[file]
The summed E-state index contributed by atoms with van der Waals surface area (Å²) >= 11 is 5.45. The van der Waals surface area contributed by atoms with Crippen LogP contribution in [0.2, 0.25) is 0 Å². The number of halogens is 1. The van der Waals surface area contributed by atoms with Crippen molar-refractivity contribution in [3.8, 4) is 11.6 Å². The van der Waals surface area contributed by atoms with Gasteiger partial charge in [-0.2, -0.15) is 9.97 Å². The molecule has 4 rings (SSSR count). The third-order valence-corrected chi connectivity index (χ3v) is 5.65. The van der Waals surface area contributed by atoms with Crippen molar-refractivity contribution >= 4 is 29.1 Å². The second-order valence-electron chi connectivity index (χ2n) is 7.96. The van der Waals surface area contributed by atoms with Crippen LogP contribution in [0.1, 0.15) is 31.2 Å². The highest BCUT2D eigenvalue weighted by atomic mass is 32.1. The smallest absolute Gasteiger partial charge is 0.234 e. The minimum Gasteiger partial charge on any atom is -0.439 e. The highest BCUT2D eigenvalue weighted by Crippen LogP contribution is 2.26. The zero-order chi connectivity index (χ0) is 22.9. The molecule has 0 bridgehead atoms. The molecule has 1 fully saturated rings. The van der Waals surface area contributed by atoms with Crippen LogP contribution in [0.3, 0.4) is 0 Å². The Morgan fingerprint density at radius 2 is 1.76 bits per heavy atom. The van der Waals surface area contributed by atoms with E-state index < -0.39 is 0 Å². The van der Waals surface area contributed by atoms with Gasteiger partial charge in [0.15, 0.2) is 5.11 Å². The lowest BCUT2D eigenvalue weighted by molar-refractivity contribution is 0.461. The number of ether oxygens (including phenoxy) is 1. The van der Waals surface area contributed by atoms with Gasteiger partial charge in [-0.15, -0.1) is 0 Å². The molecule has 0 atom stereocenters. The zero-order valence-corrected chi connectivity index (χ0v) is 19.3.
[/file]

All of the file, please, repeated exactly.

The summed E-state index contributed by atoms with van der Waals surface area (Å²) >= 11 is 5.45. The van der Waals surface area contributed by atoms with Crippen LogP contribution in [0.2, 0.25) is 0 Å². The number of halogens is 1. The van der Waals surface area contributed by atoms with Crippen molar-refractivity contribution in [3.8, 4) is 11.6 Å². The van der Waals surface area contributed by atoms with Gasteiger partial charge in [-0.2, -0.15) is 9.97 Å². The molecule has 4 rings (SSSR count). The third-order valence-corrected chi connectivity index (χ3v) is 5.65. The van der Waals surface area contributed by atoms with Crippen molar-refractivity contribution >= 4 is 29.1 Å². The second-order valence-electron chi connectivity index (χ2n) is 7.96. The van der Waals surface area contributed by atoms with Crippen LogP contribution in [0.1, 0.15) is 31.2 Å². The highest BCUT2D eigenvalue weighted by atomic mass is 32.1. The smallest absolute Gasteiger partial charge is 0.234 e. The minimum Gasteiger partial charge on any atom is -0.439 e. The highest BCUT2D eigenvalue weighted by Crippen LogP contribution is 2.26. The zero-order chi connectivity index (χ0) is 22.9. The molecule has 0 bridgehead atoms. The molecule has 1 fully saturated rings. The van der Waals surface area contributed by atoms with Crippen LogP contribution in [0.3, 0.4) is 0 Å². The Morgan fingerprint density at radius 2 is 1.76 bits per heavy atom. The van der Waals surface area contributed by atoms with E-state index < -0.39 is 0 Å². The van der Waals surface area contributed by atoms with Gasteiger partial charge in [0.15, 0.2) is 5.11 Å². The lowest BCUT2D eigenvalue weighted by molar-refractivity contribution is 0.461. The number of ether oxygens (including phenoxy) is 1. The van der Waals surface area contributed by atoms with Gasteiger partial charge in [-0.15, -0.1) is 0 Å². The molecule has 0 atom stereocenters. The zero-order valence-corrected chi connectivity index (χ0v) is 19.3.